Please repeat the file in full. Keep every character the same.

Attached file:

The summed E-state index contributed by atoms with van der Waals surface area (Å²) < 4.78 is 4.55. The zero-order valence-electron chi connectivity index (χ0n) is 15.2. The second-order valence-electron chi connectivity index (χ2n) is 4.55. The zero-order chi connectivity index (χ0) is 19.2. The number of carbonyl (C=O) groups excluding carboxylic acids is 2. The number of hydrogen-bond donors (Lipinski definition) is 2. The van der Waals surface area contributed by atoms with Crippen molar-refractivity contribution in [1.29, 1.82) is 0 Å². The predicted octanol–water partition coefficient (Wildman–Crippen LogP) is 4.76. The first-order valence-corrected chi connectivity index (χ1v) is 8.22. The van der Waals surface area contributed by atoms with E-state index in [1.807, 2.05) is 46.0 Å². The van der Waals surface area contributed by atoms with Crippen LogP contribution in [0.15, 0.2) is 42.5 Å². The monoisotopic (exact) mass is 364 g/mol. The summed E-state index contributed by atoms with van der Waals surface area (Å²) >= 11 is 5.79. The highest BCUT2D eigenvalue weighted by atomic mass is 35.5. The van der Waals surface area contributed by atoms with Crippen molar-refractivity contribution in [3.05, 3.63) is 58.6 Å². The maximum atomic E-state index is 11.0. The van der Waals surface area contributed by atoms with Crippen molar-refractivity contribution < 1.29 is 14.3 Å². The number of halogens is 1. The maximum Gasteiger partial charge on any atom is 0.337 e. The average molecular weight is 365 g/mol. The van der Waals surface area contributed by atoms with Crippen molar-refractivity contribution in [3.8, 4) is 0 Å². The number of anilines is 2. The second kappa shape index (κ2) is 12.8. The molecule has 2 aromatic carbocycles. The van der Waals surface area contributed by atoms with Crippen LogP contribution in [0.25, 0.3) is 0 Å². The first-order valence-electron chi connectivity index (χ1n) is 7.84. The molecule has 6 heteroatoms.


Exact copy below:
The summed E-state index contributed by atoms with van der Waals surface area (Å²) < 4.78 is 4.55. The zero-order valence-electron chi connectivity index (χ0n) is 15.2. The second-order valence-electron chi connectivity index (χ2n) is 4.55. The zero-order chi connectivity index (χ0) is 19.2. The number of carbonyl (C=O) groups excluding carboxylic acids is 2. The number of hydrogen-bond donors (Lipinski definition) is 2. The van der Waals surface area contributed by atoms with Crippen molar-refractivity contribution in [1.29, 1.82) is 0 Å². The predicted octanol–water partition coefficient (Wildman–Crippen LogP) is 4.76. The first-order valence-corrected chi connectivity index (χ1v) is 8.22. The van der Waals surface area contributed by atoms with E-state index in [1.807, 2.05) is 46.0 Å². The van der Waals surface area contributed by atoms with Crippen LogP contribution in [0.15, 0.2) is 42.5 Å². The monoisotopic (exact) mass is 364 g/mol. The summed E-state index contributed by atoms with van der Waals surface area (Å²) >= 11 is 5.79. The highest BCUT2D eigenvalue weighted by atomic mass is 35.5. The van der Waals surface area contributed by atoms with Crippen molar-refractivity contribution in [3.05, 3.63) is 58.6 Å². The maximum atomic E-state index is 11.0. The van der Waals surface area contributed by atoms with Crippen molar-refractivity contribution < 1.29 is 14.3 Å². The number of halogens is 1. The maximum Gasteiger partial charge on any atom is 0.337 e. The average molecular weight is 365 g/mol. The van der Waals surface area contributed by atoms with Crippen molar-refractivity contribution in [3.8, 4) is 0 Å². The number of anilines is 2. The second kappa shape index (κ2) is 12.8. The molecule has 2 aromatic carbocycles. The van der Waals surface area contributed by atoms with Crippen LogP contribution in [0.25, 0.3) is 0 Å². The first-order valence-electron chi connectivity index (χ1n) is 7.84. The molecule has 6 heteroatoms.